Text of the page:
What does this mean to forensics? Well with a memory dump from any of the popular memory dumping tools, strings -el and pdfbook you can get:
- status updates
- facebook emails
- lists of friends
- likely owners of the memory image
Story from friend: id:6815841748: Name:Barack Obama
Facebook emails are raw html with authors, dates, etc like so :
FacebookEmailDetail author: Storm Large url: http://www.facebook.com/stormlarge
FacebookEmailDetail Date: October 29 at 9:41am
FacebookEmailDetail Body: Nov 19.2009 - 8:30PM
Molly Malones - Los Angeles, California
Facebook recent activity is like so:
RecentActivity:Jeff became a fan of Fishbone.
Status updates show up like so:
StoryMessage:Jeff Bryner 2 gamble @the airport or not, that is the question.
If you're really lucky the memory image will contain enough html to produce what pdfbook recognizes as a 'delete' button which is only passed out to the owner of the html content. In other words, you are allowed to delete your posts on facebook, pdfbook recognizes this and your facebook userid, correlates it and deduces that the likely owner of the memory image is:
Likely Owner of fbook memory artifacts: FacebookUserID:1421688057 Name:Jeff Bryner
A sample usage:
on a windows or linux box, use pd from www.trapkit.de ala:
pd -p 2345> 2345.dump
where 2345 is the process ID of running instance of IE/firefox/browser of your choice.
You can also use any memory imaging software like mdd, win32dd, etc. to grab the whole memory on the box rather than just one process. You can also use common memory repositories like pagefile.sys, hiberfile.sys, etc.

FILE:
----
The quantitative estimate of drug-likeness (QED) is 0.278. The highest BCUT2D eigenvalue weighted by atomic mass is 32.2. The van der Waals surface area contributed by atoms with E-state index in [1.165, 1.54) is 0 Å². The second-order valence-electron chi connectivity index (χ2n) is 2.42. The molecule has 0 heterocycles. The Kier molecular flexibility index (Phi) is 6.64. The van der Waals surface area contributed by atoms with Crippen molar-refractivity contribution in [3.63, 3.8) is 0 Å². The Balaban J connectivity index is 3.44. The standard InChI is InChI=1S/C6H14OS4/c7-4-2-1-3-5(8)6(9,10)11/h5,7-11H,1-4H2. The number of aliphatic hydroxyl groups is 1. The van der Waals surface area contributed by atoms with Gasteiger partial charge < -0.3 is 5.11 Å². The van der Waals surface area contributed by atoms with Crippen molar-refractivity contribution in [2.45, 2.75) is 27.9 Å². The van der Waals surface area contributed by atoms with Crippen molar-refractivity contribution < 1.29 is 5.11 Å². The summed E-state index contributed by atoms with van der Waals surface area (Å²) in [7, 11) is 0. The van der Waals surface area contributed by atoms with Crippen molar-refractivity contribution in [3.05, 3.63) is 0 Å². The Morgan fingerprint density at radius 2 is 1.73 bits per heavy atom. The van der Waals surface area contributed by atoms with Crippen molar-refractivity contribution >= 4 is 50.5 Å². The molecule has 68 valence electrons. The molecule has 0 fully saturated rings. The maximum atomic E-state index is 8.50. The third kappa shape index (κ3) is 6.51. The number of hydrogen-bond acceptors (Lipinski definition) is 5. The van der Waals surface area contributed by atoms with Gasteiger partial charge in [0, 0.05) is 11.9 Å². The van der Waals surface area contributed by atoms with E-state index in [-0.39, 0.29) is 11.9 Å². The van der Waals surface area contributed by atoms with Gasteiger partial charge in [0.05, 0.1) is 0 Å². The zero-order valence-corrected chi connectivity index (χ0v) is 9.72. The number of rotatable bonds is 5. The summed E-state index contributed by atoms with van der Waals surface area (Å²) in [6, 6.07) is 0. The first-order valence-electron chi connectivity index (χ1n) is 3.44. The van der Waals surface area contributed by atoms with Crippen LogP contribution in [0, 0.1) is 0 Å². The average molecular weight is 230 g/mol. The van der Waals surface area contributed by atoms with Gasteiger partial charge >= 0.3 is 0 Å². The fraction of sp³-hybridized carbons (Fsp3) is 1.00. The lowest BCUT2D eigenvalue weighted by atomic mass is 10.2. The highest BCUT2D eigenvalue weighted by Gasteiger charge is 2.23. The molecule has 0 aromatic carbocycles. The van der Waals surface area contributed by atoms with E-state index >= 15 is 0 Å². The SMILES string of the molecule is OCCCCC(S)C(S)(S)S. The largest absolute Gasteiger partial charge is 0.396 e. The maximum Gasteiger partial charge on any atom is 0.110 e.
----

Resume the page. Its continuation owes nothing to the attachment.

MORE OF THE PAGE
I'll refer the reader to the memory imaging tool reference at the forensic wiki.
Transfer the dumped memory to linux and do:
strings -el 2345.dump> memorystrings.txt
pdfbook -f memorystrings.txt
It'll find what it can out of the memory image and spit out it's findings to standard out. Grep your way to facebook happiness or redirect the output to a file for later viewing.
As this is mosly html parsing, it's very brittle; meaning that a change in the classID of one of the facebook UI components breaks this program. Matter of fact it's already broken once since the UI rework of 10/2009. So it will work for awhile until they redesign and I'm out of sync. Maybe I'll post it to sourceforge or github so you all can update as you see fit.
Along those lines, look for the diary of pdfbook creation with explanation of it's regex goodness at the newly created digitalforensicsmagazine.com freshly created this month! Dissect and contribute your own regex hacks for finding stuff you recognize in your own facebook memory images.
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Jeff Bryner , GCFA Gold #137, also holds the CISSP and GCIH certifications, occasionally teaches for SANS, performs forensics, intrusion analysis, and security architecture work on a daily basis and runs p0wnlabs.com just for fun.